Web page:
While businesses the world over seem intent on jumping on the Cloud bandwagon at the moment, it’s important for those who have yet to make the leap (and equally for some of those who have already completed the transition) to remember why they are implementing the technology into their organisation.
Improving efficiency and reducing expenses are likely to be two of the main reasons behind any Cloud adoption – but while, in theory, these should be a matter of course as a result of the nature of such an innovation, there are no guarantees.
This is partially down to the so-called ‘human factor’. While making it easier for employees to pool resources and communicate with one another in a more effective manner should automatically result in a better streamlining of operations, if those workers aren’t 100 per cent behind the Cloud, this isn’t always the case.
Furthermore, if the workforce isn’t fully behind the new way of doing things, the business as a whole can ultimately end up suffering. Thankfully, it’s a scenario that can be easily avoided if the correct steps are taken in the lead-up to incorporating the technology.
The importance of user experience, therefore, should never be underestimated. As a business owner, if you’re about to spend capital on investing in a new Cloud system, you need to be certain that you will see value for money. This can partially be achieved by consulting with employees beforehand on what services they feel will make a difference to the way they do their jobs. Sometimes, the information you need is better coming from the horse’s mouth.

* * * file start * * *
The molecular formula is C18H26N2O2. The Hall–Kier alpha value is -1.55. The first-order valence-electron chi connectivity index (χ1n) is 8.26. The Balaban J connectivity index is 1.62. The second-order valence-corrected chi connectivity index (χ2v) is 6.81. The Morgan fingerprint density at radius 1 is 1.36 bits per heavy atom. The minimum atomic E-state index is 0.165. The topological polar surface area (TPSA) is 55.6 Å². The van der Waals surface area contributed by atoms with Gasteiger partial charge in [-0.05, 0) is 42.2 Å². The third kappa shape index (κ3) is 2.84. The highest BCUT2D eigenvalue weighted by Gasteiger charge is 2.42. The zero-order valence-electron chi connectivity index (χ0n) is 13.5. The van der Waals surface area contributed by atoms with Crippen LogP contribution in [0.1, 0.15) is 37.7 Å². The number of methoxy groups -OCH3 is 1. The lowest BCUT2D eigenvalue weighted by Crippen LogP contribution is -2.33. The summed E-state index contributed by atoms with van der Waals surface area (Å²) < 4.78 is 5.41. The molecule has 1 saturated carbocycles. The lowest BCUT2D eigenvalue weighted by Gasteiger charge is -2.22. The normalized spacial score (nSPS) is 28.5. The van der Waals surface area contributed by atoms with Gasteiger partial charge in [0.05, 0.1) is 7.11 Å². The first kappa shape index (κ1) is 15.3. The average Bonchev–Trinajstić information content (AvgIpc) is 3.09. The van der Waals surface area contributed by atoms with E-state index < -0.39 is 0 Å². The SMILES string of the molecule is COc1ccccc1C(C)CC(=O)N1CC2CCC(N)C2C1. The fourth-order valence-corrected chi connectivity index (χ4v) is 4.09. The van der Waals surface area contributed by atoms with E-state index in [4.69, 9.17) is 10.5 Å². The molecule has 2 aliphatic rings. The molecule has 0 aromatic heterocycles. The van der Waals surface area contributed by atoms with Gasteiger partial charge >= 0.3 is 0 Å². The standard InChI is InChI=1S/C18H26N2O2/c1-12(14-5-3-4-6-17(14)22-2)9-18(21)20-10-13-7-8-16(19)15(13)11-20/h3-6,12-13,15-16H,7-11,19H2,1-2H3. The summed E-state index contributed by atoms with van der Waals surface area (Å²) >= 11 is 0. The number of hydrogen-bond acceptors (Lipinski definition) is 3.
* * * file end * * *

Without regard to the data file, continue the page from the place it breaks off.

One case of where prior research could make a big difference is the implementation of bring-your-own-device (BYOD) policies for Cloud working. In theory, this can offer a more flexible environment for both the company and its workers – although its introduction needs to be carefully considered when there is a risk of sensitive information being inadvertently shared with the outside world via a connected smartphone or tablet. Not only can this potentially compromise the organisation employing BYOD, but it can also result in possible legislative breaches.
Another consideration to be taken into account is whether or not the addition of applications will improve the efficiency of a Cloud service. Providers like Canopy often offer a range of programs to complement the network. For example, its Anytime Files app is an ideal solution for firms that need to share files with clients over a network that is more secure than the likes of DropBox. Similarly, Canopy Archives or Contracts are self-explanatory in what they offer users – meaning every company’s Cloud can be tailored to its own needs.
Ultimately, this technology can and should be beneficial to an organisation at all levels. If not, then business leaders need to be asking why. In an age when value for money has never been more sought-after, the merit of not jumping head-first into the Cloud and instead taking the time to understand what’s best for your firm on an individual basis shouldn’t be underestimated.